Tuesday, May 27, 2014

EJSS Circular Motion Ferris Wheel Model

EJSS Circular Motion Ferris Wheel Model
http://weelookang.blogspot.sg/2014/05/ejss-circular-motion-ferris-wheel-model.html
https://dl.dropboxusercontent.com/u/44365627/lookangEJSworkspace/export/ejss_model_ferrisWheelJSwee/ferrisWheelJSwee_Simulation.xhtml
source: https://dl.dropboxusercontent.com/u/44365627/lookangEJSworkspace/export/ejss_src_ferrisWheelJSwee.zip
authors: Mario Belloni, this version by lookang
author of EJS 5: Paco.

EJSS Circular Motion Ferris Wheel Model

this model uses the constant angular velocity to evolve the simulation

Ordinary Differential Equation

$ \frac{d \theta}{dt} = \omega $ 


Position of Ferris Wheel Mass

the coordinates of the mass are spaced out by using

$ x[i] = R sin(1+i) d \theta $

$ y[i] = - R cos(1+i) d \theta $

$ rot[i] = (1+i) d \theta $

where

$ d \theta  = \frac{2 \pi}{N_{1}} $

because there are $ N_{1} =12 carriages 


Newtonian Forces

the following equations are used to represent the forces such as

$ Weight = mg $


Where $ m = 8 kg $

By using the Newton's second law on the carriage in circular motion resolving to a general angle of $ \theta $ where  $ \theta $ is angle made with the vertically downward plumb-line.


 $ F = mg $

typical resolving in the parallel and perpendicular to circular path,

$ N - mg= m \frac{v^2}{R} $

$ mgsin \theta = m \frac{d^{2} \theta}{ d t^{2}}    $

where $ \frac{d^{2} \theta}{ d t^{2}} = 0 $ constant angular velocity motion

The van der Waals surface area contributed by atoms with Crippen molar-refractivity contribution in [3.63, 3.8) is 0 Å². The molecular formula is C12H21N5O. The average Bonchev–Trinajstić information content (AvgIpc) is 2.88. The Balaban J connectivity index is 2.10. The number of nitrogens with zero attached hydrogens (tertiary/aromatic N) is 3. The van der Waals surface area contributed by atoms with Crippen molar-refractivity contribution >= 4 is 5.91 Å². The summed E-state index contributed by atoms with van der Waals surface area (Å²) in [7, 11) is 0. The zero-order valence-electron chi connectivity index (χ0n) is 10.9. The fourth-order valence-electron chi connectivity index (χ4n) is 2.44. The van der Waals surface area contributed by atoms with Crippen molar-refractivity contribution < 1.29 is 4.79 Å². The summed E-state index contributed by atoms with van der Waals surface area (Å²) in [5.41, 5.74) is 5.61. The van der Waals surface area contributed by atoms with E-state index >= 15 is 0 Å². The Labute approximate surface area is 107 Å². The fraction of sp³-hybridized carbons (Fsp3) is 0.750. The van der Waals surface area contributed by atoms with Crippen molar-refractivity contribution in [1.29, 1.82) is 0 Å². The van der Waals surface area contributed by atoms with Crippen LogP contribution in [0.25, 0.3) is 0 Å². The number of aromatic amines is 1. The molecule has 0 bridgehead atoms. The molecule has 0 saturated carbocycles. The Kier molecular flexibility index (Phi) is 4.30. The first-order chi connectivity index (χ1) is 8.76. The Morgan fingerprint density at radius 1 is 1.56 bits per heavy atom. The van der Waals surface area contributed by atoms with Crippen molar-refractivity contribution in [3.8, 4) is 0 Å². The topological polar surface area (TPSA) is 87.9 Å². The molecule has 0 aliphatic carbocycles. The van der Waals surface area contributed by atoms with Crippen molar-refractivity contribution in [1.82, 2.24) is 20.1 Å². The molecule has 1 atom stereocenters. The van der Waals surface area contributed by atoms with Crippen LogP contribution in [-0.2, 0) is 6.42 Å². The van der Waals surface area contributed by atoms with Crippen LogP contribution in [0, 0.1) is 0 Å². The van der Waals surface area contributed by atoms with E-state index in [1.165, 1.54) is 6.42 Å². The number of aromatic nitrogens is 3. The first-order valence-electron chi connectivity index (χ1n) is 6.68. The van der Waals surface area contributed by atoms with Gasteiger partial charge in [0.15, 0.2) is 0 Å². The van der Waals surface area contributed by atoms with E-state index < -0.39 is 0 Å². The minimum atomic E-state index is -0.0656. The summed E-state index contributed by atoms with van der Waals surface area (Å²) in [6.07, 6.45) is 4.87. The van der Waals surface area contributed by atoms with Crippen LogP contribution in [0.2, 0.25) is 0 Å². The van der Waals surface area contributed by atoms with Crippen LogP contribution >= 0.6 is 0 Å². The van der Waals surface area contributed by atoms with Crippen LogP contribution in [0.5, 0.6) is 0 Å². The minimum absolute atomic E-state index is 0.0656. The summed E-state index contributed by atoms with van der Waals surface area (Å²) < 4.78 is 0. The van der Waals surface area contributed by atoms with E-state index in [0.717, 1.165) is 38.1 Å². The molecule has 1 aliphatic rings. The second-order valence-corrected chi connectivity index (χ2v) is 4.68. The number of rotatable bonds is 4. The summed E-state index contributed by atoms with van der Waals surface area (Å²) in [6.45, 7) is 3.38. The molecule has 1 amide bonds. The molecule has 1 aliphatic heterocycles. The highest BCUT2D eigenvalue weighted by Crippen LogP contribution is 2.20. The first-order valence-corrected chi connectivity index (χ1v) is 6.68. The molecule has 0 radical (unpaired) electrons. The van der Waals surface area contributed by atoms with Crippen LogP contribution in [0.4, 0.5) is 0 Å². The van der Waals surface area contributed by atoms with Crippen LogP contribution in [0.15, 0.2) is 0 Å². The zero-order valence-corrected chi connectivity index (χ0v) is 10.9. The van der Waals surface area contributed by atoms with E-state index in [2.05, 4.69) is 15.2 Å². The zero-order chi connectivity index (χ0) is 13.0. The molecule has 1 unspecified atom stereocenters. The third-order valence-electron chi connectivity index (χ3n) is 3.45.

resolving into x and y direction

 $ N_{x}       = m \frac{v^2}{R}sin \theta $

$ N_{y} - mg = m \frac{v^2}{R}cos \theta $

The resultant is also resolve as

 $ Resultant_{x} = - m \frac{v^2}{R}sin \theta $

$ Resultant_{y} = - m \frac{v^2}{R}cos \theta $

$ Resultant =  \sqrt{Resultant_{x}^{2}+Resultant_{y}^{2}} $

Conversion of radian to degree


The simple relationship is used to convert radian (used by computer) to degree ( used by human and thus the sliders and input fields)

$ \theta_{deg} = \frac{\theta 180 }{\pi}$

General Description


This program simulates the effect of being on a Ferris Wheel. The simulation shows a wheel that can be varied in radius from 40 m (Ferris' original wheels) to 100 m, or about 10 meters larger than the current world record. In addition, the rotational speed of the wheel can be varied from -20 m/s to 20 m/s. By selecting the check-box, the free-body diagram can be shown.

This simulation is part of a collection of simulations related to amusement park physics. Additional simulations can be found on the OSP ComPADRE site.

Controls
Radius of the wheel (40 - 100 meters).
Speed: sets the speed of the Ferris wheel (-20 to 20 m/s).

Mario Belloni (mabelloni@davidson.edu) and now weelookang@gmail.com


Changes made by lookang include


  1. added velocity array to be display via check-box
  2. added theta to show
  3. added title
  4. made free body diagram to show weight and contact force while resultant force is a dotted line to illustrate the difference, actually FBD only has weight and contact force
  5. added values to aid numerical calculations
  6. made R = the outside hub to aid association of radius of circular motion made by carriage and man and woman
  7. made time step to allow exactly 0 , 90 , 180 , 270, 360 degrees, previously was dt =0.02